The Heartbreak Of Children Having Children

When I think back on my years as a teenager, they are, for the most part, filled with happy memories of school, friends and special family moments. I can’t begin to comprehend the fear and despair a teenage girl feels when she learns she is pregnant. I also remember that, despite having many good memories, the teenaged years are a time of uncertainty, learning and growing, angst ridden to the nth degree. The simplest things can seem insurmountable at that age, so facing something as life changing as an unexpected pregnancy must be devastatingly difficult.

It’s normal to make mistakes, especially when we are teenagers trying to figure out what life is all about and finding our way. Unfortunately, a mistake like pregnancy can have lifelong consequences when the decision is made to have and keep the baby, which teens do approximately half the time. According to the Office of Adolescent Health, out of the thousands of teenagers in the US who become pregnant each year, 14 percent of pregnancies end by miscarriage and 26 percent in abortion, leaving over 59 percent, or approximately 300,000 in 2012, children born to teen mothers — children having children.

I imagine that facing angry parents is one of those pee in your pants moments as a pregnant teen, as everyone deals with the serious implications of such a discovery. More often than not, pregnant teenagers face such deep disappointment from their parents that family relationships are strained, even damaged. And, unfortunately, the challenges from that point forward just get harder, as teen mothers are generally reliant on family for financial support, help with caretaking, even transportation as most teens do not even have their own vehicles yet.

When teen mothers have little to no support from their fathers or from other adults, there’s a high probability that they will raise their children as single parents in poverty and rely on welfare for support. For many teen mothers who fail to complete school, long-term reliability on the welfare system is all too common.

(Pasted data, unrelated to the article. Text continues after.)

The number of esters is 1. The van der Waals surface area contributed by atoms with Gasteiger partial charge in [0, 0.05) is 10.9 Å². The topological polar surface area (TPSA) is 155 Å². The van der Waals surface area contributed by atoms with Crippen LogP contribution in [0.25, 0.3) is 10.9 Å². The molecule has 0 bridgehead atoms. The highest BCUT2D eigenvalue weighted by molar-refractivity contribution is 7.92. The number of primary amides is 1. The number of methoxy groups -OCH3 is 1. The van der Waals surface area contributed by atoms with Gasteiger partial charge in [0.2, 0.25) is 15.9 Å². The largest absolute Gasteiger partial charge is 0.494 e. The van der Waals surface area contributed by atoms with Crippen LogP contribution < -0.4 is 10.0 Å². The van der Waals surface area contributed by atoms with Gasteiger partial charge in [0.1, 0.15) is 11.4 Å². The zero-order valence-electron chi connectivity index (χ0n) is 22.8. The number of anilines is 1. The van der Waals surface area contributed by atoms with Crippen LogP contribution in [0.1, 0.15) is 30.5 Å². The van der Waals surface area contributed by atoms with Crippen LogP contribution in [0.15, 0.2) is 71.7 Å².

According to Kids Having Kids, a study of economic costs and social consequences of teen pregnancy, only about 20 to 30 percent of teen mothers will marry the baby’s father, and child support from nonresident fathers is low at about one-fifth. Of the mothers on welfare, only a third of the fathers had regular contact at the time their child was born and that rate declined considerably as time passed.

Many times, the perpetuation of unplanned teen pregnancies runs through generations, as daughters of teen mothers are three times more likely to become teen mothers themselves. Add to that the startling statistic that nearly one in five births to teens in 2012 were subsequent births — another baby makes life even harder for young mothers.

In this modern day and age, why are teens failing to understand the consequences of unprotected sex? Or is it as simple as teens will be teens? Are hormones and peer pressure winning out in the end, leaving our teenage girls in trouble?

Or, since the instances of teen pregnancy are higher in areas of high poverty — known for inferior housing, poor schools and limited health services — is it a matter of survival with more urgent issues at play? At the end of the day, does the violence of gangs, drugs and crime rule? Is practicing unprotected sex of little consequence when other more important needs arise, like staying alive?

Great strides have been made and the rate of teen pregnancies has steadily declined over the past 20 years. That alone is a success story. Yet, the sheer number of infants being brought into this world by mothers who are by definition children themselves still seems overwhelming.

Despite the falling rates of teen pregnancies across all ethnicities in the US, we still have a rate more than twice as high as other advanced countries and many times over than that of the Netherlands and Japan. Why? Our children’s health and quality of life is of great importance and considered a priority by the US Department of Health & Human Services and Centers for Disease Control and Prevention. In 2010, legislation was passed to provide a stream of federal funding exclusively for teen pregnancy prevention initiatives.

Hopefully, with continued effort from our government, states, local communities, schools and parents, we will bring the US in line with other countries. Together, we will find a way for our children to stay children.